The Borough of North Arlington, New Jersey
Sources of pride
Business View Magazine interviews representatives from North Arlington, NJ, as part of our focus on best practices of American towns and cities.
North Arlington is a borough in Bergen County, New Jersey, in the northeastern part of the state, some 10 miles west of New York City. The area that became North Arlington was originally inhabited by the Leni-Lenape Native Americans, and during the 17th and early 18th centuries by Dutch immigrants, who christened the area New Barbadoes Neck. The area came under English rule in the early 1700s, and in 1715, the Schuyler Copper Mine, one of the first in North America, opened. Ore was packed in barrels and shipped to England for smelting. In 1755, the first steam engine was assembled at the mine to pump it out after a flood. North Arlington became an official borough in 1896 with a population of about 400 within its two square miles of territory. Over time, the borough was settled by new immigrants from Italy, Poland, and Ireland.
Today, North Arlington is a residential borough with a small-town atmosphere and big city neighbors. Daniel H. Pronti, the town’s mayor since 2018, and a three-time member of the Borough Council, says that over the last several years, there has been a concerted effort to redevelop the town with new businesses and concepts in its industrial area, and attract new trendy businesses on its main avenues, especially Ridge Road, a state highway that bisects North Arlington down the middle. “We’re very proud of what we have here in North Arlington,” Pronti states. “We’ve taken a town that was somewhat run down, a little old and cranky, and over the past five or six years, we’ve turned it into what it is today, and we’re continuing to strive towards making North Arlington a ‘destination,’ – a place where people leave their house to go and not a town that they simply drive through when they’re going somewhere else.”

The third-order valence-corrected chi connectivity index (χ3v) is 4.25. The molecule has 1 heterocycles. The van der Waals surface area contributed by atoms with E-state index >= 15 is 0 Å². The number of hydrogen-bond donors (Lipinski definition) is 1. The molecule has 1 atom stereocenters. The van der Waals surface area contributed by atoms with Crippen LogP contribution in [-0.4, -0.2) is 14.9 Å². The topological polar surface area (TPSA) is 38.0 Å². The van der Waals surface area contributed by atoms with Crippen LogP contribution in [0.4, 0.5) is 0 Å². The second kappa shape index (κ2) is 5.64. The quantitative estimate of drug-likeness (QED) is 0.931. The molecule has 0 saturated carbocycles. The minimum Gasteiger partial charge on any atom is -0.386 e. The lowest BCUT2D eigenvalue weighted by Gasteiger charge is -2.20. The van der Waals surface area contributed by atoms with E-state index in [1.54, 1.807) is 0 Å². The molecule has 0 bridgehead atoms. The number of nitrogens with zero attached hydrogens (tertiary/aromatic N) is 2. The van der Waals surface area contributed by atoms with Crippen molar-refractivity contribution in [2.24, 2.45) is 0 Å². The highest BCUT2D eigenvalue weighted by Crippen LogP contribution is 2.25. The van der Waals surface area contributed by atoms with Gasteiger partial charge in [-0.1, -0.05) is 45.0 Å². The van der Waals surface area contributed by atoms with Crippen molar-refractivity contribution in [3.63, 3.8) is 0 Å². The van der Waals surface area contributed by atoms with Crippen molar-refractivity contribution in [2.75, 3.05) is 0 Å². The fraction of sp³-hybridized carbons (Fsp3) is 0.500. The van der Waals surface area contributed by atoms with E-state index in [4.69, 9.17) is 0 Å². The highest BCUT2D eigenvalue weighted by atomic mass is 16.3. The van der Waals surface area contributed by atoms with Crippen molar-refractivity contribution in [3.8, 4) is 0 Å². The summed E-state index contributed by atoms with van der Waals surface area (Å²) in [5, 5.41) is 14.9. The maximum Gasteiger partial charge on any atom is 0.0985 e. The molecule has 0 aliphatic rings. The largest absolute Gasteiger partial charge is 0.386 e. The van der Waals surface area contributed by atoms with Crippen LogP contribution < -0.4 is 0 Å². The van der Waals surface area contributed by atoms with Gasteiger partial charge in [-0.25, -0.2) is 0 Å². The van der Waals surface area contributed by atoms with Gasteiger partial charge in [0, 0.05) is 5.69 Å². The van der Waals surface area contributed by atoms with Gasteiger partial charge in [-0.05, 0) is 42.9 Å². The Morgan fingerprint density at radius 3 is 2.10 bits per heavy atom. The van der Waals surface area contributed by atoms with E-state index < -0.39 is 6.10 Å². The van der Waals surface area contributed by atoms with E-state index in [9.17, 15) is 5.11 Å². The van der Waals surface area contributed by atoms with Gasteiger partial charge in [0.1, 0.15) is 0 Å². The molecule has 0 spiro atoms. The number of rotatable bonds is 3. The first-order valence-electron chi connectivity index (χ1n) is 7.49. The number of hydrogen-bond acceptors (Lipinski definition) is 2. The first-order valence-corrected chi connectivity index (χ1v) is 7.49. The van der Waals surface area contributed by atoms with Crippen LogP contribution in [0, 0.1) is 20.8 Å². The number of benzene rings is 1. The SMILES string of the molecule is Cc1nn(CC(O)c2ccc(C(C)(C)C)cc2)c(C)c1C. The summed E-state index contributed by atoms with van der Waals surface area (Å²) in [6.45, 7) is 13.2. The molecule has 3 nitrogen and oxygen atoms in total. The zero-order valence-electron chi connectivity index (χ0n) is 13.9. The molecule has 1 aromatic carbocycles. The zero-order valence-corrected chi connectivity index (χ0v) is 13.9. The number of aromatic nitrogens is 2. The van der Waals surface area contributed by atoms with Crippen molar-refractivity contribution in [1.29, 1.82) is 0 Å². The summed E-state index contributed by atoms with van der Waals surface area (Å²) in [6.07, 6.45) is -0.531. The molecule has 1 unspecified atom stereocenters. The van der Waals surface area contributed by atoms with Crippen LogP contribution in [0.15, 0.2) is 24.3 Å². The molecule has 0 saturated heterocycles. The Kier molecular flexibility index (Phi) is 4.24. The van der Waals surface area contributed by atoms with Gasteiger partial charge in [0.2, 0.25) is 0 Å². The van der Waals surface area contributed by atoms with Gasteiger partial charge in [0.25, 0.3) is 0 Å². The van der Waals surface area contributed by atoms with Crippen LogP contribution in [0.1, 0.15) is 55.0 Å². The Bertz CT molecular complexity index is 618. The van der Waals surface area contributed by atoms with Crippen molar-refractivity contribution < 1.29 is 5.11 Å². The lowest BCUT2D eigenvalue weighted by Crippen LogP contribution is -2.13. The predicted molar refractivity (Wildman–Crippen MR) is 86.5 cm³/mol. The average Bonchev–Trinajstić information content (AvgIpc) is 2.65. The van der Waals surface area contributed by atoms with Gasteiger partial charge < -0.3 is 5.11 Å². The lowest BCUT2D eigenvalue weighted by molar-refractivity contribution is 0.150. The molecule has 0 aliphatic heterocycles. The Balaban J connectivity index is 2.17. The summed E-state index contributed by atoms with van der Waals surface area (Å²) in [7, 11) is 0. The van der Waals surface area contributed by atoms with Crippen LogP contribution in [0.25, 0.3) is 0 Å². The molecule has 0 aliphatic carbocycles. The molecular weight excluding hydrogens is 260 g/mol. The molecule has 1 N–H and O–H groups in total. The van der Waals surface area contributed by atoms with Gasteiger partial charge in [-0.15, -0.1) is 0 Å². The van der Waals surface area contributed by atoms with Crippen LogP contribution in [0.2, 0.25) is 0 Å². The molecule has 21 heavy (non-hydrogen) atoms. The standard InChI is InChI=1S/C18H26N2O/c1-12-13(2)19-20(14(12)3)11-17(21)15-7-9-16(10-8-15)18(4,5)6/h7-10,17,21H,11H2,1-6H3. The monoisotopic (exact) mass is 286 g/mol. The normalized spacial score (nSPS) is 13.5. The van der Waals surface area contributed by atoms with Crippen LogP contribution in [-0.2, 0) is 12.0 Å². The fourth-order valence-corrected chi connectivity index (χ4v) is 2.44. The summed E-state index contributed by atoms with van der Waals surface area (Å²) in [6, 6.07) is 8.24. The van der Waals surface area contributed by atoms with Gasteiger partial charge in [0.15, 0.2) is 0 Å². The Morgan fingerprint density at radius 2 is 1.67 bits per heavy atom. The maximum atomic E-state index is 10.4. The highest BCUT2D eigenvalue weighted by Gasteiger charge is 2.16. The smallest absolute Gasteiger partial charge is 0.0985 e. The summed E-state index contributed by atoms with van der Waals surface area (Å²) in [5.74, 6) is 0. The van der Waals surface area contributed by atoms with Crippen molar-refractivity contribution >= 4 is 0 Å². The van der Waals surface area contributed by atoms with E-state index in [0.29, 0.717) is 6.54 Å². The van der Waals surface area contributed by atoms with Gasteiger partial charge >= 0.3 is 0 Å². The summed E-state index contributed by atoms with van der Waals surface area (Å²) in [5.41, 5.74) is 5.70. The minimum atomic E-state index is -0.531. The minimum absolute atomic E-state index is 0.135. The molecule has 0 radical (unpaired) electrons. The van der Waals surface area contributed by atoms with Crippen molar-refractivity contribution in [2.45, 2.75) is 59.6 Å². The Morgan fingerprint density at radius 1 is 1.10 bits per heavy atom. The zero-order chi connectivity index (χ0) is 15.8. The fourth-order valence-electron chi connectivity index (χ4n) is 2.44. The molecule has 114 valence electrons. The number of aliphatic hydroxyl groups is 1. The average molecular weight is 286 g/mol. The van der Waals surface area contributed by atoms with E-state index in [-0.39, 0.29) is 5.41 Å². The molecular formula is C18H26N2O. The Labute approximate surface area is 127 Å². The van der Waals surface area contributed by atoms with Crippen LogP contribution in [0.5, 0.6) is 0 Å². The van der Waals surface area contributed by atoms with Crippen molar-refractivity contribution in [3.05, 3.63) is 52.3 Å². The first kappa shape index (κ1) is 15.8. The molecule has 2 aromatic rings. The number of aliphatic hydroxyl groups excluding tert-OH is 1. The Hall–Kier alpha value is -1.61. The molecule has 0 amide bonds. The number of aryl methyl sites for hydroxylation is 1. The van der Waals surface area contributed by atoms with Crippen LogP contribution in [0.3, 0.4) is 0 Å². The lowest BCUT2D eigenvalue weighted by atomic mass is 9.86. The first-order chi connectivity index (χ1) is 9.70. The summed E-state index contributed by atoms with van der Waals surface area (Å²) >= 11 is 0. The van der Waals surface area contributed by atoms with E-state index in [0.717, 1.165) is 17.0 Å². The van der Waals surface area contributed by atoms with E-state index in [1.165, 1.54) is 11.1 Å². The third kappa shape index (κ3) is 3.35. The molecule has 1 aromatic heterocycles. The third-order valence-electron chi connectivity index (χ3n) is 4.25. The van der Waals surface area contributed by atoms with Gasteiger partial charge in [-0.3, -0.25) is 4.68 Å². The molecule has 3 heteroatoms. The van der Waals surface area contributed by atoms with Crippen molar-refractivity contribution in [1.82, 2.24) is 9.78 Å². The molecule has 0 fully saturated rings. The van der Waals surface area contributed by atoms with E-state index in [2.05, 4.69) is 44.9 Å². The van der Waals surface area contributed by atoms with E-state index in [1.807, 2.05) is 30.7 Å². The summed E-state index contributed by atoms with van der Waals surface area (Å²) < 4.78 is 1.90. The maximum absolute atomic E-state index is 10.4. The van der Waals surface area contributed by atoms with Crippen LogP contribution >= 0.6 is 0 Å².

North Arlington’s population is approximately 16,000, most of whom live in the Borough’s single-family homes on both sides of Ridge Road. On the East side of town sits the 208-acre Holy Cross Cemetery, which has interred almost 290,000 individuals since its establishment in 1915, and, with another Jewish cemetery including several thousand more burials, North Arlington has almost 20 times more dead people than living. “The cemetery takes up a very large portion of our town,” says Pronti. “It adds to our charm, if you can imagine a cemetery adding charm, but it’s very well-maintained.”
“We’re not trying to over-populate the town, but we are looking to target the right people that will help the success of our businesses,” Pronti continues. “What we envision is attracting the younger generation into town and renting along the Ridge Road area. Once they plan on starting a family and they’ve already fallen in love with the borough, they will give up the rental, purchase a home here, and leave the rentals vacant for the next group of younger inhabitants to come along and start the cycle all over again. This way, you get people who know and love the area, they’re already part of the community, and they’re starting their families here.” In order to attract new residents to the Ridge Road area, North Arlington has dedicated some of its formerly vacant storefronts to new mom-and-pop businesses as well as restaurants, reserving other sites for single-bedroom, commuter housing that does not negatively impact its schools.